Friday, August 04, 2006

Pain in the CSS

Wondering where I've been lately? Besides sweltering, I've been struggling with layouts.... you know, improving how things look & lie on pages. In theory, tables are passe as a way of laying out web pages - they're the device of rank amateurs. They're primitive. Etc. After all, the table was designed to hold tabular data, not to provide a layout grid for designing html pages. The way the pros are doing it, it would seem, is either exclusively (or nearly exclusively) with CSS. CSS stands for cascading stylesheets, BTW. (More on Cascading Stylesheets can be found at - where else - Wikipedia... and it's mostly true, too! -

The concept is good - set up a set of styles, styles that can be controlled at a granular level, but also can be applied globally across a webpage or (more powerfully) across an entire website. It can do the most simple things, such as keeping your fonts consistent, or more powerful and complex things, such as positioning elements (including the ability to even layer elements in some cases), be they boxes of text, graphics, or anything else that can be held within those elements. (e.g., if you designate a section using the DIV tag, you can then apply a specific style to that given element).

Clearly, you should be able to reset your pages - thusfar laid out in table format - through CSS. Use of CSS to lay out a webpage is actually a more elegant form of coding than the use of a table... why, because it separates out the design from the content! Anyhow, without going further into the philosophy of CSS, you should know that my skills are only low-level/moderate in CSS. I was taught html in the era of all tables - and using tables to lay things out seemed pretty sophisticated at the time!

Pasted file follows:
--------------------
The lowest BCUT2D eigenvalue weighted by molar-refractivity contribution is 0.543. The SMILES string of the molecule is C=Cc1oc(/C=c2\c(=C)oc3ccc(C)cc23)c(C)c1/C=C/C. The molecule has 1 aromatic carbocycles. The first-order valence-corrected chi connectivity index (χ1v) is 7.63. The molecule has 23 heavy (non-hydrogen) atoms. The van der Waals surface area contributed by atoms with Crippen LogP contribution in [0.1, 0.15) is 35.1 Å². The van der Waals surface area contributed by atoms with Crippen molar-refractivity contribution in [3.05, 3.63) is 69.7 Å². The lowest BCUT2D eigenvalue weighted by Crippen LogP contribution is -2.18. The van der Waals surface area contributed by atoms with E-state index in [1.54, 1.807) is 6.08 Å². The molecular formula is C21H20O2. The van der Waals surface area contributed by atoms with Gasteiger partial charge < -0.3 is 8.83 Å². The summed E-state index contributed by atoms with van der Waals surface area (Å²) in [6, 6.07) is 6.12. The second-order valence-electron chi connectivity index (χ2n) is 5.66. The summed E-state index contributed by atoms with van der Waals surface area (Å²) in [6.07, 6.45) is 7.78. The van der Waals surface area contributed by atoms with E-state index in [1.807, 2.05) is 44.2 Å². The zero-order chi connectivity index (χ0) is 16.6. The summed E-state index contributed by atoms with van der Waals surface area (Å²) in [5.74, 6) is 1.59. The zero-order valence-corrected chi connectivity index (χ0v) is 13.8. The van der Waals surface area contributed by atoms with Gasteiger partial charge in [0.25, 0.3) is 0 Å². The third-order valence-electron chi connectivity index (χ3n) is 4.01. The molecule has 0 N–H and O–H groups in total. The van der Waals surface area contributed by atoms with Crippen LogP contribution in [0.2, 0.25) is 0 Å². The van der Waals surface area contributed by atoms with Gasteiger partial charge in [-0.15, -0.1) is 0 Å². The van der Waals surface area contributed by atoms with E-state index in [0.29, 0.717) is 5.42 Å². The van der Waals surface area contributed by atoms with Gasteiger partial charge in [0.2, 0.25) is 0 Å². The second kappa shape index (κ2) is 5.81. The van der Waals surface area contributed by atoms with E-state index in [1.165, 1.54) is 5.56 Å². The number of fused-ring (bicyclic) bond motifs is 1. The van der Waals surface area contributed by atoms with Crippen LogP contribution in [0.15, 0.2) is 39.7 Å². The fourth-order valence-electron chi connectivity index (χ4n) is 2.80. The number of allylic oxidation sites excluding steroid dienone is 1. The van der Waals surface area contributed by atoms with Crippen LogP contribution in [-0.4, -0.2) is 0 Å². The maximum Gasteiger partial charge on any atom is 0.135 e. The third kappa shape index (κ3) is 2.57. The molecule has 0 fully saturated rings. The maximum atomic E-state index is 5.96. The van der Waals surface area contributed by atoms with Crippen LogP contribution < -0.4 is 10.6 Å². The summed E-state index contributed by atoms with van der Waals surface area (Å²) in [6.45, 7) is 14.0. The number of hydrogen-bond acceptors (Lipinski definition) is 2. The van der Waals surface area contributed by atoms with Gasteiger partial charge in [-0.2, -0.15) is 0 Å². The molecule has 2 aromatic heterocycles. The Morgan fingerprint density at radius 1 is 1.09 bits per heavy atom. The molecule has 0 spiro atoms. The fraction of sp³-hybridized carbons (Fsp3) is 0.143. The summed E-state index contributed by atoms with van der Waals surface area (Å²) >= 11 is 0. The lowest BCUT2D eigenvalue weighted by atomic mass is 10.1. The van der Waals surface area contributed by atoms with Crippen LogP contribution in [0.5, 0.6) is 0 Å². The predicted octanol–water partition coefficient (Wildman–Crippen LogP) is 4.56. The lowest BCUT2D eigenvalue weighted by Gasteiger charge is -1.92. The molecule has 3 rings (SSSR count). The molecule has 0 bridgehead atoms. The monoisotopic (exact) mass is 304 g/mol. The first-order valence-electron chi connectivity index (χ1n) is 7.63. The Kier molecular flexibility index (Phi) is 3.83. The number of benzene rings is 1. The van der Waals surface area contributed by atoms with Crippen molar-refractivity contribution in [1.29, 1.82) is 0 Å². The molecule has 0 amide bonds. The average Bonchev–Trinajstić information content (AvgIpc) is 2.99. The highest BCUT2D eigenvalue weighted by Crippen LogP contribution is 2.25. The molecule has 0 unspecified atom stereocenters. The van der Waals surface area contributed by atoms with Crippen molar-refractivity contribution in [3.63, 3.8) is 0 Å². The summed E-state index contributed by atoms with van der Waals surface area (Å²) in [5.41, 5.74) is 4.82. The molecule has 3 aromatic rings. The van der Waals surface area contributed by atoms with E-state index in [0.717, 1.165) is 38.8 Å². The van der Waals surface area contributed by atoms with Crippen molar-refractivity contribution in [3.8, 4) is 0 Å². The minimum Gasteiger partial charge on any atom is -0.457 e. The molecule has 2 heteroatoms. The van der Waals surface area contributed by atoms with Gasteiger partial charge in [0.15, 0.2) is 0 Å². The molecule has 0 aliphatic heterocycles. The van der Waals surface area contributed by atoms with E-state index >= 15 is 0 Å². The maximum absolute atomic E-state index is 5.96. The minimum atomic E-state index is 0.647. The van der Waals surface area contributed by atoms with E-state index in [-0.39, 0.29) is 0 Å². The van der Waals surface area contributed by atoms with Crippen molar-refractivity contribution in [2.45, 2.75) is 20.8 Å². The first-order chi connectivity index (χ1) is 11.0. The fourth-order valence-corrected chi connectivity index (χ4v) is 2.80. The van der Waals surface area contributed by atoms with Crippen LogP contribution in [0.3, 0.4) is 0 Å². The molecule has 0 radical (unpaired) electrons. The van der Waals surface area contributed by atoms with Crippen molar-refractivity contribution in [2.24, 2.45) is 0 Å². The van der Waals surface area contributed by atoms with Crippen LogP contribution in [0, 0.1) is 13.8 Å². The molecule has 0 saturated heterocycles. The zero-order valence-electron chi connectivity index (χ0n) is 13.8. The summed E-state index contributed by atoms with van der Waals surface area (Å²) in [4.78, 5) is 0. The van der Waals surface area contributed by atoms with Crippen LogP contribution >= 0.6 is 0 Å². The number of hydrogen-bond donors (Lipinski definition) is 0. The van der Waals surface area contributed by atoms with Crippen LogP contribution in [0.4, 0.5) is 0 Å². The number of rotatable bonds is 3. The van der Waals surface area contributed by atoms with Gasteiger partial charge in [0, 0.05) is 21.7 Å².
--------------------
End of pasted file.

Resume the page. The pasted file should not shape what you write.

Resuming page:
Anyhow, as I redesign elements of our site, I want them coded to the newer standards. So I'm trying to use all CSS. But it's like playing whack-a-mole! Get the display correct for one browser, it looks all wrong in another. There are special "box model hacks" - workarounds for various browsers' incorrect implementations of CSS; there are issues with nested DIVs and questions of positioning context - absolute vs. relative positioning, for example (and relative to what). In case you're stuck in the same place I am, you might be interested in this fairly well-written article on nested divs and absolute vs. relative positioning, found at:

And if anyone has mastered the intricacies of CSS and longs to come to my aid, no $ attached, please let me know.

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